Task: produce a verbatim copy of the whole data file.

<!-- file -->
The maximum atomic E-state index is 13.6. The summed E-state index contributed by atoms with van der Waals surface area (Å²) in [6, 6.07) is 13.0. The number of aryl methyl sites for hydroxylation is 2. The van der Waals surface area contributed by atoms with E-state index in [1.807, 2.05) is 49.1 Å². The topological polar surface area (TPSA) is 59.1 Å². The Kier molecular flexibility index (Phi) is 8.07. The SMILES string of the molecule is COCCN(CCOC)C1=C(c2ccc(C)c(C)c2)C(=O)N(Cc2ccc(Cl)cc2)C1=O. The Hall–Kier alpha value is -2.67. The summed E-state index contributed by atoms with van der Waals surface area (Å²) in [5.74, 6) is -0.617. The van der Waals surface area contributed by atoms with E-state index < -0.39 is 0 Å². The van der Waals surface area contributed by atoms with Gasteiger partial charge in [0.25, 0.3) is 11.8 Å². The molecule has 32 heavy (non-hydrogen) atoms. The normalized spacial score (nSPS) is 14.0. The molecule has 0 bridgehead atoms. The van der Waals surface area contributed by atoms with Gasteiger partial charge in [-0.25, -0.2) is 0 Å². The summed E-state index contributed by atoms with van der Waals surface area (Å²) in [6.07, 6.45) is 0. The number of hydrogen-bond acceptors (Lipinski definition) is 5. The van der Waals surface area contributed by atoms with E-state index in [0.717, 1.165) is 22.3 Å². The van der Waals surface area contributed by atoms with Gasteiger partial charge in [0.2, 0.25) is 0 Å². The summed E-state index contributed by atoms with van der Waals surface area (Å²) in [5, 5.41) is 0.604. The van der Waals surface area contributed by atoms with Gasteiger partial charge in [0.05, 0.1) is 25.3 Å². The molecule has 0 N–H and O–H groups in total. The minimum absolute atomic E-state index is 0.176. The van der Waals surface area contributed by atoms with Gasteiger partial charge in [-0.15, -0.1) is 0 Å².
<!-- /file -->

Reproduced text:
The maximum atomic E-state index is 13.6. The summed E-state index contributed by atoms with van der Waals surface area (Å²) in [6, 6.07) is 13.0. The number of aryl methyl sites for hydroxylation is 2. The van der Waals surface area contributed by atoms with E-state index in [1.807, 2.05) is 49.1 Å². The topological polar surface area (TPSA) is 59.1 Å². The Kier molecular flexibility index (Phi) is 8.07. The SMILES string of the molecule is COCCN(CCOC)C1=C(c2ccc(C)c(C)c2)C(=O)N(Cc2ccc(Cl)cc2)C1=O. The Hall–Kier alpha value is -2.67. The summed E-state index contributed by atoms with van der Waals surface area (Å²) in [5.74, 6) is -0.617. The van der Waals surface area contributed by atoms with E-state index < -0.39 is 0 Å². The van der Waals surface area contributed by atoms with Gasteiger partial charge in [0.25, 0.3) is 11.8 Å². The molecule has 32 heavy (non-hydrogen) atoms. The normalized spacial score (nSPS) is 14.0. The molecule has 0 bridgehead atoms. The van der Waals surface area contributed by atoms with Gasteiger partial charge in [-0.25, -0.2) is 0 Å². The summed E-state index contributed by atoms with van der Waals surface area (Å²) in [6.07, 6.45) is 0. The number of hydrogen-bond acceptors (Lipinski definition) is 5. The van der Waals surface area contributed by atoms with E-state index in [0.717, 1.165) is 22.3 Å². The van der Waals surface area contributed by atoms with Gasteiger partial charge in [0.2, 0.25) is 0 Å². The summed E-state index contributed by atoms with van der Waals surface area (Å²) in [5, 5.41) is 0.604. The van der Waals surface area contributed by atoms with Gasteiger partial charge in [0.05, 0.1) is 25.3 Å². The molecule has 0 N–H and O–H groups in total. The minimum absolute atomic E-state index is 0.176. The van der Waals surface area contributed by atoms with Gasteiger partial charge in [-0.15, -0.1) is 0 Å².